471 Mr S. M. Bruce, High Commissioner in London, to Mr R. G. Menzies, Prime Minister
Cablegram 366 LONDON, 26 May 1941, 8 p.m.
FOR THE PRIME MINISTER MOST SECRET
Czecho-Slovakian Provisional Government.
You will have seen from Dominions Office M.95  that Benes  has continued to press the United Kingdom Government for fuller recognition. He is now asking for restoration of the original juridical situation of the Czecho-Slovak Republic before September 1938 and recognition of juridical continuity.
You will remember that in recognizing the Provisional Government the Commonwealth Government made an expressed reservation on this point and also on the point that they did not commit themselves to recognize or support the establishment in the future of any particular frontier in Central Europe.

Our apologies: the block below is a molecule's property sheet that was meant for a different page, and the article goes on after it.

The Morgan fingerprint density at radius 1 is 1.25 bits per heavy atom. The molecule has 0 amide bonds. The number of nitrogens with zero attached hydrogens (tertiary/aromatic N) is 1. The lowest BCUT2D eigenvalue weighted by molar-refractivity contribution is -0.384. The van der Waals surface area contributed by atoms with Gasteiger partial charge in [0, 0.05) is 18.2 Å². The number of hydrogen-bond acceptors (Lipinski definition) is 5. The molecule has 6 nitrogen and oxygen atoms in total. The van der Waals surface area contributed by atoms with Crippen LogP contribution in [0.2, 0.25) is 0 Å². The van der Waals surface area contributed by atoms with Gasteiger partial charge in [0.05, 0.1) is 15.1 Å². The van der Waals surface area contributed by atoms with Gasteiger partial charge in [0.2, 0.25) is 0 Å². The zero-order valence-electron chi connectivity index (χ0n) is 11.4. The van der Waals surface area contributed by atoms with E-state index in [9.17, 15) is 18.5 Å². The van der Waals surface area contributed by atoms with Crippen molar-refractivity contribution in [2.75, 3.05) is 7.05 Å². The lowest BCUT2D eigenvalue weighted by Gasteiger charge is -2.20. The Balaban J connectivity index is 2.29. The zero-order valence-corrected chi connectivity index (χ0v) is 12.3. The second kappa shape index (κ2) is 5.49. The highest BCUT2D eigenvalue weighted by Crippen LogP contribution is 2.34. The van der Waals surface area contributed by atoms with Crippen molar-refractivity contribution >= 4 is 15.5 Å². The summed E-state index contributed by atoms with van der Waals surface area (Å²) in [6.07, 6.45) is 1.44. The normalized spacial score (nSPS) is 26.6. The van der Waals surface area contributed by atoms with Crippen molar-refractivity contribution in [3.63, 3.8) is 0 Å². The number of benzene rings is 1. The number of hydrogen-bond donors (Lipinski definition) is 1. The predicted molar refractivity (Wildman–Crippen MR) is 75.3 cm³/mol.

In my view the latter point is most important, as it is vital that in peace settlement after this war mistakes made in constituting Czecho-Slovakia down the lines of the Versailles Treaty should not be repeated and the peace maker should not be tied down by commitment entered during the war.
Benes has stated that the recognition for which he now asks 'will not in his view settle the question of definitive frontiers of Czecho-Slovakia Republic', but it would almost certainly be so construed in other countries, [in] particular United States who you will remember played the major role in the original creation of Czecho-Slovakia.
I doubt if the United Kingdom Government are sufficiently alive to these dangers but for other reasons which are set out in M.95 and which appear to me sound, they are at the moment doubtful whether they will accede to Benes latest request. They have asked for your views and I suggest that anything you can say to strengthen their hand-and at the same time to point out the dangers of reconstituting a Czecho-Slovakia down previous lines which would only sow seeds of further trouble in Central Europe-would be most useful.